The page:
Cookie consent

AstroBin saves small pieces of text information (cookies) on your device in order to deliver better content and for statistical purposes. You can disable the usage of cookies by changing the settings of your browser. By browsing AstroBin without changing the browser settings, you grant us permission to store that information on your device.

I agree
Contains:  Other
The Seven Dusty Sisters M45, 


            Terry Hancock

The Seven Dusty Sisters M45


This is a collaboration of The Pleiades with data from Kim Quick of Florida and myself.
Kim collected 5 hours of LRGB using a Takahashi FSQ106/ST11000 remotely from New Mexico Skies which I combined, registered and post processed with my 4 hours of LRGB data using the QHY11S/Takahashi E180 from November of last year and my earlier data using a QHY9M/TMB92S captured from my home in Western Michigan.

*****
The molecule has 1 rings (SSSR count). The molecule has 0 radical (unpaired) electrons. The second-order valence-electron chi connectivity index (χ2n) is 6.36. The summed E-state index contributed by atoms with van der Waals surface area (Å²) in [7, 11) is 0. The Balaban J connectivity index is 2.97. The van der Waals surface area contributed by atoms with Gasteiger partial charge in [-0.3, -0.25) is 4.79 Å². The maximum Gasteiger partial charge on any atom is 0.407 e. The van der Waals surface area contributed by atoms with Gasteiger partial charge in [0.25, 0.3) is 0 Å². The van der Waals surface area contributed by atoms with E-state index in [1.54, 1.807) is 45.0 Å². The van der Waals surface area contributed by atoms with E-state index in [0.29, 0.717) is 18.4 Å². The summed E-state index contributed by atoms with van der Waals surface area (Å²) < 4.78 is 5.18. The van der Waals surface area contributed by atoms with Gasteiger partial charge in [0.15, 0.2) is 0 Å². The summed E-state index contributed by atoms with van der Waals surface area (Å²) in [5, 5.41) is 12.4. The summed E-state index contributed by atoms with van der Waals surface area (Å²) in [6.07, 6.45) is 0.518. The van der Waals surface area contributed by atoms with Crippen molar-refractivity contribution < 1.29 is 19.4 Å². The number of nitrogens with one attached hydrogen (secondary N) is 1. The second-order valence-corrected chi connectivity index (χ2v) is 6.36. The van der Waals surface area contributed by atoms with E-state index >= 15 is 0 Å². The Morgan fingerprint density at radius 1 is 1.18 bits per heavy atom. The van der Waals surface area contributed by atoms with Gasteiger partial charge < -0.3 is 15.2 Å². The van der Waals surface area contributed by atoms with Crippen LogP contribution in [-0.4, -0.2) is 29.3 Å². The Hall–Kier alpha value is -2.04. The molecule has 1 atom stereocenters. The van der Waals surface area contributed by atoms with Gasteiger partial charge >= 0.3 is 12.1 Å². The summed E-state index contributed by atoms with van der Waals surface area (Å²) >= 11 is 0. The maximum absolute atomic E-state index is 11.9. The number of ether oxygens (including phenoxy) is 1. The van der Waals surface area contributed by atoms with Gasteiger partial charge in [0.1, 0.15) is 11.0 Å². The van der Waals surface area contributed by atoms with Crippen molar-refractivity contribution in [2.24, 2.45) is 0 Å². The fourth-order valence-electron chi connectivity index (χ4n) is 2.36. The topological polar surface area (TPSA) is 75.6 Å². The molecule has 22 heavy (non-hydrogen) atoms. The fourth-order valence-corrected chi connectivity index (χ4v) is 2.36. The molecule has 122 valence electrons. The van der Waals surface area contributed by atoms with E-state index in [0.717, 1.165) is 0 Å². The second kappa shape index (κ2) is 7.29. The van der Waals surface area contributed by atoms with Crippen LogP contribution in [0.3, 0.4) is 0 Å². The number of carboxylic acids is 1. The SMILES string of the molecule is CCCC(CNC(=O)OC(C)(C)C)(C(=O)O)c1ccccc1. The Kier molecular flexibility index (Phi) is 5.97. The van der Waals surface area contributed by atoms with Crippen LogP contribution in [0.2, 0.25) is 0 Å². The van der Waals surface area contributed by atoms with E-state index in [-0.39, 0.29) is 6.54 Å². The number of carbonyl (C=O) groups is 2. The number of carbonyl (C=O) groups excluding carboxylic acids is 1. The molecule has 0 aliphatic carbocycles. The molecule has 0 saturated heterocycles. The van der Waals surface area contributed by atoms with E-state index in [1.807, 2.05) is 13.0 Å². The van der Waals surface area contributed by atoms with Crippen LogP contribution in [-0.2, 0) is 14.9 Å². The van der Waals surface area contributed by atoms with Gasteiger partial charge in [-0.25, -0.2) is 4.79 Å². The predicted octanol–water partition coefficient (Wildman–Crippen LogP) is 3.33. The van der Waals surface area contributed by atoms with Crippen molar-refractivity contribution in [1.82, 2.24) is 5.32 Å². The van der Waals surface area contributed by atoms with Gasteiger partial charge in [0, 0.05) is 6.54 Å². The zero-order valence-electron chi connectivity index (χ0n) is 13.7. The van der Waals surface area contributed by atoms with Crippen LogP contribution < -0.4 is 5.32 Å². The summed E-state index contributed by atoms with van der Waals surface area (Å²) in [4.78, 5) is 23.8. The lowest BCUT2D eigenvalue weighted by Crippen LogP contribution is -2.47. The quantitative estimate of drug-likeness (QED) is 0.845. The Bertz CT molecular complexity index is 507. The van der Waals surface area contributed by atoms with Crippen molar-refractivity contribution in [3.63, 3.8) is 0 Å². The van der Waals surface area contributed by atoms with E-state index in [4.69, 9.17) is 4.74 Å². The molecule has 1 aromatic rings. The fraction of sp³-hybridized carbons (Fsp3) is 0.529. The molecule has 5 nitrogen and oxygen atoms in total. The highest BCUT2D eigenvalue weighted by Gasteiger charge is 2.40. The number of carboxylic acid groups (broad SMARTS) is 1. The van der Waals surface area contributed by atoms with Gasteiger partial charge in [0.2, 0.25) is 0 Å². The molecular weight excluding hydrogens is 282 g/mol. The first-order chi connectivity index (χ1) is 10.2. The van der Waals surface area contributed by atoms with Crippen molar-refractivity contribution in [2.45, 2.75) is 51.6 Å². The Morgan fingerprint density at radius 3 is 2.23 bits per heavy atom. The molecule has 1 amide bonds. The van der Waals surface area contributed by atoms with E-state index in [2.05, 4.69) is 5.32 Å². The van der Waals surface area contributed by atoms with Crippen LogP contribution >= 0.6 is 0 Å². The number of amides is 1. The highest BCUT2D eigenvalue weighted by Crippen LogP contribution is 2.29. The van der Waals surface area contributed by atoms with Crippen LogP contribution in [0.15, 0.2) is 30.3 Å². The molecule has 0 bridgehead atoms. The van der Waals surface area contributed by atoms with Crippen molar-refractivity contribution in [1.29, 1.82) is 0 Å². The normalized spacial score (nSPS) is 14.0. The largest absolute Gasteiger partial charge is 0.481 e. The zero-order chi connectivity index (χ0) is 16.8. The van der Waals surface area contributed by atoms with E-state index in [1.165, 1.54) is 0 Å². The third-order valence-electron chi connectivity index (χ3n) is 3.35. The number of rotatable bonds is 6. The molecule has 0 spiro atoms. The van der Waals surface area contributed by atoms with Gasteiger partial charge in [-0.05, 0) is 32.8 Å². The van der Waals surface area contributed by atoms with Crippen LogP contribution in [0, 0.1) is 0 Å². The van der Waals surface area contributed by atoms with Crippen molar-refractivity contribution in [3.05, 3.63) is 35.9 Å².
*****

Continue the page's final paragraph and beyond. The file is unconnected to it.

Total integration time 13 + hours

One of my favorites, some of my earlier captures of M45 can be seen here

Among the closest star clusters is M45, colloquially known as the "Seven Sisters". Due to its close proximity (a mere 440 light-years), and population of extremely hot and luminous stars, it can be easily seen with the naked eye near the constellation of Taurus. The number of visible stars in this open cluster can quickly tell an astronomer how dark a location is on a night of observation. Up to fourteen of the more than one thousand stars in M45 can be seen with the unaided eye.

The bright blue clouds surrounding the stars forms a reflection nebula known as the Maia Nebula. The enormous cloud of dust reflects the light from the hot young stars and was once assumed to be the remnants of the young stars' births, but is now known to be the serendipitous interaction of this unrelated dusty region being illuminated by the open cluster of stars passing through its interstellar neighborhood.



Terry Hancock
License: None (All rights reserved)


The Seven Dusty Sisters M45, 


            Terry Hancock